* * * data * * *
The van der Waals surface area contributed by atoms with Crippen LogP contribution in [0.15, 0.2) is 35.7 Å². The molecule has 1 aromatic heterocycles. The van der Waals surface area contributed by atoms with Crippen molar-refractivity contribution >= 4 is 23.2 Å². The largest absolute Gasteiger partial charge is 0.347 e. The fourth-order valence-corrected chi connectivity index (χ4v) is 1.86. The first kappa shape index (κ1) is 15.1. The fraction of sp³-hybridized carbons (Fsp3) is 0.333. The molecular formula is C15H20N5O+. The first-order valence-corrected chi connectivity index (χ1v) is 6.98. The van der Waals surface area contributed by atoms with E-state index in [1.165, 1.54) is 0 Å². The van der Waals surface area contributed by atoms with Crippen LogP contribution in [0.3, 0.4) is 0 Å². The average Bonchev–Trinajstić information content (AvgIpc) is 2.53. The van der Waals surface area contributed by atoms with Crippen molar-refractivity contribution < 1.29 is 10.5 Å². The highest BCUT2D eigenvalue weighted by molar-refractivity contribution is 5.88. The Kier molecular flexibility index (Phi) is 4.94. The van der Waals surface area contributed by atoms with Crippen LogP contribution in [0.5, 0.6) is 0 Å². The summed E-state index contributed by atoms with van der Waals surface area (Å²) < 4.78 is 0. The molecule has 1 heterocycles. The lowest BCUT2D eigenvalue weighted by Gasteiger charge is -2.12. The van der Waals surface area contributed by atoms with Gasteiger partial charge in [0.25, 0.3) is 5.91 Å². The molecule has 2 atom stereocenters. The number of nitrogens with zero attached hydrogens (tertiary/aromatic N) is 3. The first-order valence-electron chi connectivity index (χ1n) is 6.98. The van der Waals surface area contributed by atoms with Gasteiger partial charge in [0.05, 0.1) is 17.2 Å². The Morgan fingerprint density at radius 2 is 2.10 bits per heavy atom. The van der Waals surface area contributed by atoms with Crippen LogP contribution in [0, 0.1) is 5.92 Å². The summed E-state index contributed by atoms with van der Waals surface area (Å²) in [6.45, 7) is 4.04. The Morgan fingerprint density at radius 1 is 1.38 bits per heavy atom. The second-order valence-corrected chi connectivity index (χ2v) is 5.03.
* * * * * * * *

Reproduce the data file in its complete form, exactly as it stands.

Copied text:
The van der Waals surface area contributed by atoms with Crippen LogP contribution in [0.15, 0.2) is 35.7 Å². The molecule has 1 aromatic heterocycles. The van der Waals surface area contributed by atoms with Crippen molar-refractivity contribution >= 4 is 23.2 Å². The largest absolute Gasteiger partial charge is 0.347 e. The fourth-order valence-corrected chi connectivity index (χ4v) is 1.86. The first kappa shape index (κ1) is 15.1. The fraction of sp³-hybridized carbons (Fsp3) is 0.333. The molecular formula is C15H20N5O+. The first-order valence-corrected chi connectivity index (χ1v) is 6.98. The van der Waals surface area contributed by atoms with E-state index in [1.165, 1.54) is 0 Å². The van der Waals surface area contributed by atoms with Crippen LogP contribution in [0.3, 0.4) is 0 Å². The average Bonchev–Trinajstić information content (AvgIpc) is 2.53. The van der Waals surface area contributed by atoms with Crippen molar-refractivity contribution < 1.29 is 10.5 Å². The highest BCUT2D eigenvalue weighted by molar-refractivity contribution is 5.88. The Kier molecular flexibility index (Phi) is 4.94. The van der Waals surface area contributed by atoms with Crippen LogP contribution in [0.5, 0.6) is 0 Å². The summed E-state index contributed by atoms with van der Waals surface area (Å²) < 4.78 is 0. The molecule has 1 heterocycles. The lowest BCUT2D eigenvalue weighted by Gasteiger charge is -2.12. The van der Waals surface area contributed by atoms with Gasteiger partial charge in [0.25, 0.3) is 5.91 Å². The molecule has 2 atom stereocenters. The number of nitrogens with zero attached hydrogens (tertiary/aromatic N) is 3. The first-order valence-electron chi connectivity index (χ1n) is 6.98. The van der Waals surface area contributed by atoms with Gasteiger partial charge in [0.05, 0.1) is 17.2 Å². The Morgan fingerprint density at radius 2 is 2.10 bits per heavy atom. The van der Waals surface area contributed by atoms with Crippen LogP contribution in [0, 0.1) is 5.92 Å². The summed E-state index contributed by atoms with van der Waals surface area (Å²) in [6.45, 7) is 4.04. The Morgan fingerprint density at radius 1 is 1.38 bits per heavy atom. The second-order valence-corrected chi connectivity index (χ2v) is 5.03.